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Meet the Columnist

Columnist, Sheila Moss, is humor writer from  Tennessee. She writes  a weekly human interest column about daily life and the funny things that happen to everyone.

   She has written for  the Daily News of Kingsport,   Griffin Journal, Oakridge Now, Atlanta Woman Magazine, Aberdeen Examiner, Angleton Advocate,  and Smyrna AM, a supplement of the Murfreesboro Daily News Journal. She has been published by Voyageur Press, McGraw Hill, and the good folks at Guidepost Books.  Her articles have appeared in numerous anthologies and other publications, both in print and online.

    She is a former board member and past  Editor of  the Columnists.com, website of  the National Society of Newspaper Columnists, the oldest and largest professional organization for columnists. She is the Web Editor of Southern
Humorists.com
  and  a founder of the Southern Humorists writers' organization. She is writer, editor, and webmaster of HumorColumnist.com

    To carry her weekly column in your newspaper, or to republish an article, please contact her. It's that easy. 

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Nekkid & Afeared...
   

Nekkid & Afeared
Senior Version

There is a TV show called "Naked and Afraid" on the Discovery Channel. On the show people are dropped off in a remote place and left for three weeks with virtually nothing except two tools, a knife, a fire starter, or whatever. The program is how they adapt and whether they are able to survive.

Day One Time to take off clothes. Don't look, Edith! Nobody wants to see that many sags and wrinkles. What is in the burlap bags? Grandpa has an ax. Grandma has a cooking pot.

Day Two Build a shelter from brush and leaves. Are they kidding? Old folks were chopping wood before they were born. Get out of the way and watch the chips fly.

Day Three Getting thirsty, needing water after all the wood chopping. Grandma uses dowser rod and hunts for a place to dig a well.

Day Four Need fire. Grandpa rubs two sticks together while Grandma gathers kindling. A toasty bonfire in no time. What's so difficult about this?

Day Five The bugs and skeeters are biting in places we can't mention. Grandpa makes a poultice of wild tobacco to put on the bug bites and take away the itching.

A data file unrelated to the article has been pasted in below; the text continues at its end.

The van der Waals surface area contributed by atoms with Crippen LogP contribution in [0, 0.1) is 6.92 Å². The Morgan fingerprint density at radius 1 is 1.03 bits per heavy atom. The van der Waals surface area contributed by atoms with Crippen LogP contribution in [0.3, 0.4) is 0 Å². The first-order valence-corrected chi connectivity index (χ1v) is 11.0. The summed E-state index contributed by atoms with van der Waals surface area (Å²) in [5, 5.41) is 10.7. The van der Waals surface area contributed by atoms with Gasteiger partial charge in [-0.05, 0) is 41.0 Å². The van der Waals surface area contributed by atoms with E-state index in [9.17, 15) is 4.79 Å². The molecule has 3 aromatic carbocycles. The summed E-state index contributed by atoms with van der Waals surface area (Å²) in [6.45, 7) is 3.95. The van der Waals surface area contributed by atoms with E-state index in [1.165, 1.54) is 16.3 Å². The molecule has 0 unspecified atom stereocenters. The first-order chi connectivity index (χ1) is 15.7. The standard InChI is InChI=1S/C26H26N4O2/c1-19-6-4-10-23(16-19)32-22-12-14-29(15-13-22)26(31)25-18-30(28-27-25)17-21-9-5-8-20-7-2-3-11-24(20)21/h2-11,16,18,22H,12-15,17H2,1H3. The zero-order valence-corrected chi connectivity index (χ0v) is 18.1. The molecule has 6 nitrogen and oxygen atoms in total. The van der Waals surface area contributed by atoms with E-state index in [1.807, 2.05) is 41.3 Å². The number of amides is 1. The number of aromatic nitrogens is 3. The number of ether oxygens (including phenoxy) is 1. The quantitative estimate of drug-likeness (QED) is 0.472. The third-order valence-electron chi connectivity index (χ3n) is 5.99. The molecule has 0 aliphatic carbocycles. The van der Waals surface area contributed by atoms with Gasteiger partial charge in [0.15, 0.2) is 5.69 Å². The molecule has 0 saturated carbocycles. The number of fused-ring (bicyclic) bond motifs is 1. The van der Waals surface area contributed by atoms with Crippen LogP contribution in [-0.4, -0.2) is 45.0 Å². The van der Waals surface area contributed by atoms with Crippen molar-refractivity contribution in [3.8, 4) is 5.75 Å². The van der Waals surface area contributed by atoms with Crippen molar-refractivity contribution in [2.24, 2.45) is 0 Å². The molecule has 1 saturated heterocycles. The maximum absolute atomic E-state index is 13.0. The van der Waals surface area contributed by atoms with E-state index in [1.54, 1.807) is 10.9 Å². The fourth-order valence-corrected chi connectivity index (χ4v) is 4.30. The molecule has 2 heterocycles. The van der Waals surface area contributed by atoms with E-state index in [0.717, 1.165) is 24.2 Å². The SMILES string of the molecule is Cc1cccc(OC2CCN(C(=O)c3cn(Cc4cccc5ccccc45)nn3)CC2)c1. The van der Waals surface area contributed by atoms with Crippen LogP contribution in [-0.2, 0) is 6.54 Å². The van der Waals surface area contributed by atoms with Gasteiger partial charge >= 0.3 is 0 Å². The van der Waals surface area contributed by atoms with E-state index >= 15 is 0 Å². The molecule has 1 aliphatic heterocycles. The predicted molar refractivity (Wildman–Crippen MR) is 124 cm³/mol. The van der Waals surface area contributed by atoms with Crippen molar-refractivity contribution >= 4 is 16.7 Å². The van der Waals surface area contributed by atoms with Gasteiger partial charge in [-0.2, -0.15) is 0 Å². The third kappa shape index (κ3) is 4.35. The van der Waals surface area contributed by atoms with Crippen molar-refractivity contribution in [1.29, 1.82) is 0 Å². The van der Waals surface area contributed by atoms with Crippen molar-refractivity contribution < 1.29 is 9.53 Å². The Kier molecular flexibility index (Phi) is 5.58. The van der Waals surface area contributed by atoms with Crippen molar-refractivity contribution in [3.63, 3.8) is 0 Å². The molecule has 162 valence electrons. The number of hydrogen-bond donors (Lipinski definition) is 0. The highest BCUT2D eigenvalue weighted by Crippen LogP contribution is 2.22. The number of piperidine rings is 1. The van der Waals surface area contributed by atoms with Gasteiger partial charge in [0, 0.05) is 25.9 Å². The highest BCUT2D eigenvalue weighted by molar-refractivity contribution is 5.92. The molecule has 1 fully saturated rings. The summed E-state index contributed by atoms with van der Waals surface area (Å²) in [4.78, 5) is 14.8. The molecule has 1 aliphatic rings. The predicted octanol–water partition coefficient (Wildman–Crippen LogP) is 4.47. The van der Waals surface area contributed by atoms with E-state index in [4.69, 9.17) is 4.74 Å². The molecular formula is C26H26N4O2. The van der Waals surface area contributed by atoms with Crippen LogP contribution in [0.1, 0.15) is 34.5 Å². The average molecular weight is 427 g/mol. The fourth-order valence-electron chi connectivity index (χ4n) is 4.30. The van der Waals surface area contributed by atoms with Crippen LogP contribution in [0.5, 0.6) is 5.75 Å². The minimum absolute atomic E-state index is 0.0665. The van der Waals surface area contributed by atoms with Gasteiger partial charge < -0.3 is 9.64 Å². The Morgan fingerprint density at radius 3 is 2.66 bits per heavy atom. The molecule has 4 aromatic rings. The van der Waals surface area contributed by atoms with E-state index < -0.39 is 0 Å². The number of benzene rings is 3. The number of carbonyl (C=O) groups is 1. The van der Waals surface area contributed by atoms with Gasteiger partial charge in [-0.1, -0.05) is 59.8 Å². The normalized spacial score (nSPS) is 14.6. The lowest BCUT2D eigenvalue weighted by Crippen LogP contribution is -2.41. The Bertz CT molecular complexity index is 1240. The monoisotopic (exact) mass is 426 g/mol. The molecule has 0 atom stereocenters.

Day Six Grandma cooks up a mess of poke sallet to go with the possum Grandpa knocked out of a tree. He's been throwing rocks since childhood and is a pretty good aim.

Day Seven Raining outside so have to stay in shelter. To pass the time Grandpa makes a sling shot with a stick and possum gut.

Day Eight Still raining. Grandma weaves baskets. Grandpa whittles to pass the time. He doesn't make anything, he just whittles.

Day Nine Sunny at last. Grandpa shoots some birds with his sling shot and Grandma roasts them over the fire. Tastes just like chicken.

Day Ten Scouting around, Grandma finds a wild persimmon tree and Grandpa spots a bee tree.

Day Eleven Grandpa smokes bees out of tree and gathers honey in Grandma's pot.

Day Twelve Grandma and Grandma improve shelter with a rock and clay chimney and stuff clay in cracks. This should keep the cabin warmer and make cooking easier.

Day Thirteen Grandpa doesn't feel so good. Grandma boils some roots and makes sassafras tea to cure his stomach problem.

Day Fourteen Grandpa decides to go fishing. He digs worms for bait and chops down cane for a fishing pole.

Day Fifteen Grandma roasts the fish on a splint in the fireplace and serves with some of the wild fruit she picked. Delicious feast!

Day Sixteen Grandma gathers wild herbs and mushrooms for her medicine bag, in case of any further ailments.

Day Seventeen Grandpa checks his traps and brings home the squirrels that he caught. Grandma skins and boils up a pot of squirrel stew and cattail root.

Day Eighteen Grandpa chops wood to make a raft, which they will need to travel down the creek to their extraction point on Day 21. Grandma helps him tie the raft together with vines.

Day Nineteen Grandpa goes hunting and kills a rabbit with his slingshot. They make stew and eat a final meal to keep up their strength before leaving the cabin.

Day Twenty Tomorrow they will leave the wilderness. They sing folk songs around the campfire and are thankful they have come this far.

Day Twenty-One The raft holds up pretty well in the creek. They use the long poles Grandpa chopped to guide it away from snags and floating debris.

The adventure is over. Grandma and Grandpa survived the way their ancestors always have and achieved a survival rating of 10.0.

The hardest part was keeping their private parts blurred out and hidden from the TV camera. Next time, they will use fig leaves.


Copyright 2007 Sheila Moss
 
 


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